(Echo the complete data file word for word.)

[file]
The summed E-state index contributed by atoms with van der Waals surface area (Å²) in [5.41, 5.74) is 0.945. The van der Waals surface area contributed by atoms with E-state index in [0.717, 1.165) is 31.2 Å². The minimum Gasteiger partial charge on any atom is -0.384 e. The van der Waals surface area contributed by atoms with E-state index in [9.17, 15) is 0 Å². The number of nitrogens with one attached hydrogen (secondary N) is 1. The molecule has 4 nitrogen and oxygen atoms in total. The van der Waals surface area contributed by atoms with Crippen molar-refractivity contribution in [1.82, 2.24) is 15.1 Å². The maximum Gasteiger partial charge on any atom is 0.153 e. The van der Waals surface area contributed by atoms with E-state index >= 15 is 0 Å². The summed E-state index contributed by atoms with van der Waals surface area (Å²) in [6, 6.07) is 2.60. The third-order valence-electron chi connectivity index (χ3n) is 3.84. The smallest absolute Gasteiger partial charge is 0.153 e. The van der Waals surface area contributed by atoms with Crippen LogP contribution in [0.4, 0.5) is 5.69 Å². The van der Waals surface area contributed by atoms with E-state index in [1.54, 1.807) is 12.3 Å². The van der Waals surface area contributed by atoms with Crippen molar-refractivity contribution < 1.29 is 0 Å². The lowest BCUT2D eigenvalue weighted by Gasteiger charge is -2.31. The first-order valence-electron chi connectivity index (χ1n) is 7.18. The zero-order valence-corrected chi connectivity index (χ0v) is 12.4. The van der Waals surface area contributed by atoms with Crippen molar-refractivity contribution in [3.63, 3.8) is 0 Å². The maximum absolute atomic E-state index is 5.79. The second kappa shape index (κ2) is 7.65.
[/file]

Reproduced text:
The summed E-state index contributed by atoms with van der Waals surface area (Å²) in [5.41, 5.74) is 0.945. The van der Waals surface area contributed by atoms with E-state index in [0.717, 1.165) is 31.2 Å². The minimum Gasteiger partial charge on any atom is -0.384 e. The van der Waals surface area contributed by atoms with E-state index in [9.17, 15) is 0 Å². The number of nitrogens with one attached hydrogen (secondary N) is 1. The molecule has 4 nitrogen and oxygen atoms in total. The van der Waals surface area contributed by atoms with Crippen molar-refractivity contribution in [1.82, 2.24) is 15.1 Å². The maximum Gasteiger partial charge on any atom is 0.153 e. The van der Waals surface area contributed by atoms with E-state index >= 15 is 0 Å². The summed E-state index contributed by atoms with van der Waals surface area (Å²) in [6, 6.07) is 2.60. The third-order valence-electron chi connectivity index (χ3n) is 3.84. The smallest absolute Gasteiger partial charge is 0.153 e. The van der Waals surface area contributed by atoms with Crippen LogP contribution in [0.4, 0.5) is 5.69 Å². The van der Waals surface area contributed by atoms with E-state index in [1.54, 1.807) is 12.3 Å². The van der Waals surface area contributed by atoms with Crippen molar-refractivity contribution < 1.29 is 0 Å². The lowest BCUT2D eigenvalue weighted by Gasteiger charge is -2.31. The first-order valence-electron chi connectivity index (χ1n) is 7.18. The zero-order valence-corrected chi connectivity index (χ0v) is 12.4. The van der Waals surface area contributed by atoms with Crippen molar-refractivity contribution in [3.63, 3.8) is 0 Å². The maximum absolute atomic E-state index is 5.79. The second kappa shape index (κ2) is 7.65.